The new set of guidelines apply to various government departments as well and will streamline apps from these agencies to make them more user-friendly, lightweight and not be heavy in terms of structure. The apps must be designed to not drain a smartphone’s battery and function with the weakest internet connectivity.
In a move to streamline the use of several apps that are based on Indian ministries and departments, the government has issued a new set of guidelines for app developers to follow up on. According to The Economic Times, the new guidelines need to be implemented to make apps more user-friendly by not compromising on the privacy and security of the user.
The biggest focus of the change is to restrict the size of the ministry-based or department-run apps to as minimum as possible. This is because a large number of users wouldn’t want to download a big application on their phone. The apps should also be able to function with the weakest connection of internet and should manage to do so without hindering the battery life of the smartphone.
This is the first time the Indian government has issued rules for apps after it recently scripted guidelines for government websites. The guidelines also indicate that all government-run applications must be duly audited by CERT-In for security and tracking. The lack of security measures if happens will be considered an “embarrassment” for the organization in question since it’ll further lead to theft of sensitive data submitted by the user.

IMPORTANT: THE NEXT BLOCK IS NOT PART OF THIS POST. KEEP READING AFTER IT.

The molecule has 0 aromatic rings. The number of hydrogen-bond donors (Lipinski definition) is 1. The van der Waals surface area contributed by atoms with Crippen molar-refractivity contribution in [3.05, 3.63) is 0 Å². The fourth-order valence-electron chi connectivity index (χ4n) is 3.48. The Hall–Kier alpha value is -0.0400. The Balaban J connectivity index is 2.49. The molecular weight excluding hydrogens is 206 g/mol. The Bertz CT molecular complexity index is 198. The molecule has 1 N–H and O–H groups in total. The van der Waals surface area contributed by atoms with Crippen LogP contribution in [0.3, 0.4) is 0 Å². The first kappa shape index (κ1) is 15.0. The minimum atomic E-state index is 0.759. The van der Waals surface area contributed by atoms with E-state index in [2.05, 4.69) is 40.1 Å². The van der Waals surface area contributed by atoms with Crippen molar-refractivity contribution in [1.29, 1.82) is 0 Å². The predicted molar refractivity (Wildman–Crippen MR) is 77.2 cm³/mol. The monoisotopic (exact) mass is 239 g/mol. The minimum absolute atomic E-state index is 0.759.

Among the most used apps are IRCTC for ticketing, BHIM for mobile payments, Aadhaar, India Post, My Gov, Passport Seva and Digital India NSE, all of which will now be updated to match the latest guidelines.
Considering that users of these apps are mainly concentrated in the rural part of the country, the government notes that most of those users might not possess a high-end smartphone. These users will thus hesitate when incomes to downloading a large sized application on their budget smartphone which comes with a limited storage. The guidelines thus stress that apps should be sized as small as possible such that it encourages more downloads.
Since the apps will mostly be used by the rural crowd, they must be able to work on bare minimum of network conditions and provide some use even with the lack of a network. Battery draining services must also be avoided considering the fact that not all users in these areas would be charging their mobiles often. In order to further encourage the use of these apps, the government suggests that listing on the app store should be able to seek attention and push users into downloading the app.
Not only must an app look good on any screen, since most of these apps will be run on entry-level devices, elements within the app should be kept limited. Large and complicated menus must be avoided and focus must be kept to ensure easy navigation inside the app.
The apps must also be made usable for the disabled with touch subjects occupying as much as 9x9 mm for better interaction. The content inside the app shouldn’t be refreshed for more than 3 frames within a second so as to avoid seizures. The new guidelines have been sent to all ministries and departments and needful steps will be taken to incorporate these standards as soon as possible.
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